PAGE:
Earlier this week Nicholas Shackleton and Isabella Smith (research analysts at the Institute) attended day two of the Edmund Hillary Fellowship’s New Frontiers event. Co-founded by Yoseph Ayele back in 2015, New Frontiers is a global summit that takes place in New Zealand twice a year. It acts as a catalyst for leaders from all backgrounds to collaborate, putting minds together to create positive change for the world. This is the fourth year the event has been held. Speakers, fellows and co-creators were invited from across the world, meeting at Trentham Racecourse from 8–10 April. A focus on sustainability and future thinking was discussed throughout the event, particularly regarding environmental issues and sustainable business/start-up practices. The morning was filled with presentations by speakers, followed by a segment of five minute talks from other speakers. The afternoon involved three more intimate sessions, each of which had ten different topics to choose from.
Melissa Clark-Reynolds from New Zealand Beef + Lamb spoke about the transformation of New Zealand’s farming industry. She is the first non-farmer member of the board, and provides a new perspective for where we should be heading. Ideas on regenerative farming were explored, getting us to think about how we can both combat GHG emissions and river/land pollution, but also heal the land, undoing the damage that has been done. She discussed how recent over-pasturalisation has led to environmental degradation, saying that ‘the problems of today are set up by the technological successes of the past’. Melissa accepted that technological progress was part of the human condition, and that we need to learn how to use foresight to help control the negative effects of rapidly progressing technology.
Placing a five minute time limit on speakers for the second half of the morning led to some really concise and interesting presentations. WikiHow founder and owner Jack Herrick talked about how he went against traditional company values and goals when starting his company. Rather than pursuing huge funding and pushing progression beyond a natural level, he was able to overtake the competition and create the third most popular educational website online by taking a more relaxed approach that focussed on long-term goals. Herrick was also a leader in carbon neutral companies, making wikiHow one of the first carbon neutral websites.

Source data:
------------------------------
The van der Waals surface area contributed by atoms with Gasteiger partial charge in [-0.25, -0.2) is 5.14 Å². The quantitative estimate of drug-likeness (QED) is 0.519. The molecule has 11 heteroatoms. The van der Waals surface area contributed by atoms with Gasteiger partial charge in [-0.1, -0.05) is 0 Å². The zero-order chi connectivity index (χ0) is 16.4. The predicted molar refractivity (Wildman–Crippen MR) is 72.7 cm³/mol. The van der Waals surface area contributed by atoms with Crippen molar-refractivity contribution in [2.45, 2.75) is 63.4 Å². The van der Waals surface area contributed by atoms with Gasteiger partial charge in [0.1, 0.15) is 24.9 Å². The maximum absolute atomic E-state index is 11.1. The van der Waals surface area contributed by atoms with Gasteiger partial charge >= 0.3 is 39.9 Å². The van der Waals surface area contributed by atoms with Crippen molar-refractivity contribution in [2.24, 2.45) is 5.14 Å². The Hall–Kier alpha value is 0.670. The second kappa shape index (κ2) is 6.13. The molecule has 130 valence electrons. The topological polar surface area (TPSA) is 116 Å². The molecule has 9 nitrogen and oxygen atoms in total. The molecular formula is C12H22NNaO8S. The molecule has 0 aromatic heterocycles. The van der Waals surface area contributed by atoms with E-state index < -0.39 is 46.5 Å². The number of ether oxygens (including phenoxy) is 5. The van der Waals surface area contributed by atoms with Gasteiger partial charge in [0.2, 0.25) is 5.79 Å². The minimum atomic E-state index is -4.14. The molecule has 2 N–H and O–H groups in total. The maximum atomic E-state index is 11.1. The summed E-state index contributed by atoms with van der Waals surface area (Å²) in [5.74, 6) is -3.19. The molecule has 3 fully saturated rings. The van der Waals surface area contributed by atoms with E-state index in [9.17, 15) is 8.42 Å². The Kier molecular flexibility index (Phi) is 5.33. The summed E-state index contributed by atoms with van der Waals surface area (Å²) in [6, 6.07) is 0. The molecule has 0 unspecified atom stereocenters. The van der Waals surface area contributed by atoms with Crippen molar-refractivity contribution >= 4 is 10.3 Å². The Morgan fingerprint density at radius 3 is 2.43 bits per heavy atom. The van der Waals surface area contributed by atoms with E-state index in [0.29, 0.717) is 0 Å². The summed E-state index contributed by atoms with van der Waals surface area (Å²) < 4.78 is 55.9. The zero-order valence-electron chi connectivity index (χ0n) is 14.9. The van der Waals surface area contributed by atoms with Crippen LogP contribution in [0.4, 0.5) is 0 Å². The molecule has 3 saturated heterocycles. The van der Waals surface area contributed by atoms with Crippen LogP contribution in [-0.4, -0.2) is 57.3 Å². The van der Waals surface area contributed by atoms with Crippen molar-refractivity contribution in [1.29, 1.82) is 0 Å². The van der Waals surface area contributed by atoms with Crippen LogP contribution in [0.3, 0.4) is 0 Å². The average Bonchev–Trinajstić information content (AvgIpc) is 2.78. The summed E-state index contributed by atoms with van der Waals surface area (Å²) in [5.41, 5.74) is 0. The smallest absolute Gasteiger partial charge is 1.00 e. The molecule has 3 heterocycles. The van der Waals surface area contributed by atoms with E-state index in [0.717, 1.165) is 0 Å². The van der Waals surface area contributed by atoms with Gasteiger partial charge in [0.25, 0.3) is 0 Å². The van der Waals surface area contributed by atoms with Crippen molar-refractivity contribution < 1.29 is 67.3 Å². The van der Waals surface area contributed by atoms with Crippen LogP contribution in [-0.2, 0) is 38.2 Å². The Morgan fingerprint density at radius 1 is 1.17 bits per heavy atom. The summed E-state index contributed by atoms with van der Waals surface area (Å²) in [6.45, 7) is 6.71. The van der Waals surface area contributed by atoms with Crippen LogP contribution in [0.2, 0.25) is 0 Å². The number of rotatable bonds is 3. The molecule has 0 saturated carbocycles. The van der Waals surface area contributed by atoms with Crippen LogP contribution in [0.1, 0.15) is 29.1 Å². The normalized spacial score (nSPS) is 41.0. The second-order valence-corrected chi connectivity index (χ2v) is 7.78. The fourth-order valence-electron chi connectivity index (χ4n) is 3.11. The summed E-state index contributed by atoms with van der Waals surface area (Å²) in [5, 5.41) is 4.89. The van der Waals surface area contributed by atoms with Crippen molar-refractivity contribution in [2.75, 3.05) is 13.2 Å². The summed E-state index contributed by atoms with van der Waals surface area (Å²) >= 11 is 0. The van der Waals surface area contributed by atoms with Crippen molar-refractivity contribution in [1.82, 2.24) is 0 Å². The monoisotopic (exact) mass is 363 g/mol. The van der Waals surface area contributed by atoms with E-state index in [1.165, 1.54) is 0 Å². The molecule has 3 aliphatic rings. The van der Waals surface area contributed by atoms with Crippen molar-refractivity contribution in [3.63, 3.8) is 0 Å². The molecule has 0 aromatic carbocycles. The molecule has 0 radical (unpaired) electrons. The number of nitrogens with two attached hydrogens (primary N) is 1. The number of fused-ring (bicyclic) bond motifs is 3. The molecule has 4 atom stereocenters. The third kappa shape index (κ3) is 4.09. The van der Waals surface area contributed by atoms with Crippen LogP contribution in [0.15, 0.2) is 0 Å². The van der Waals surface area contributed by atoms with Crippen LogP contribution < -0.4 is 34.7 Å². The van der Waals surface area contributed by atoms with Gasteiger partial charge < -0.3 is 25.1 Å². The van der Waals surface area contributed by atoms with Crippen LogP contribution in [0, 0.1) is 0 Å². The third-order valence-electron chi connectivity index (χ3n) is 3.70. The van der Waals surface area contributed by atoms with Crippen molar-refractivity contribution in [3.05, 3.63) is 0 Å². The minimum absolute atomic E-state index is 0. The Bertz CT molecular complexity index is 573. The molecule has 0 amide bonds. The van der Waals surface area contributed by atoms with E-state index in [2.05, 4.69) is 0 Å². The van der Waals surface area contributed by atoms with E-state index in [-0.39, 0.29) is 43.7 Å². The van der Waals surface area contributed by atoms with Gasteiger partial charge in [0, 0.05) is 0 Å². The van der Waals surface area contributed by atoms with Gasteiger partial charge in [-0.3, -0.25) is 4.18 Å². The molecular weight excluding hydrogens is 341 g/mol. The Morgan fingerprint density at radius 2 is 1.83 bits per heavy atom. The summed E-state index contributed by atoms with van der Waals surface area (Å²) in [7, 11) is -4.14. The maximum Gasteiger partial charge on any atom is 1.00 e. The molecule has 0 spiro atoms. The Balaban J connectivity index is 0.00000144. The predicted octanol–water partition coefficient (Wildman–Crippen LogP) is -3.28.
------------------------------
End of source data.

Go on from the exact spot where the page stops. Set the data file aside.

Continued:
UNICEF’s Innovation Unit co-founder Christopher Fabian spoke about what they were doing to help countries in need. Starting by identifying global problems such as the rural to urban shift and the massive number of displaced migrants on the move, he discussed how his team looks to invest in innovative tech companies from developing nations. These companies would often be using modern technology combined with local knowledge to combat issues. One example was a company in the Amazon that was installing satellites and TVs at schools so they could broadcast lessons across the country to combat the lack of qualified teachers in rural areas. Students had adapted to this method of learning and it proved successful.
The event was extremely well catered, with three delicious vegan meals and an abundance of snacks, tea and coffee. The venue offered a wellness room, art exhibitions, a massage space and morning yoga classes. It was a privilege to attend the event and our experience will help us with our various projects, particularly Project LivestockNZ.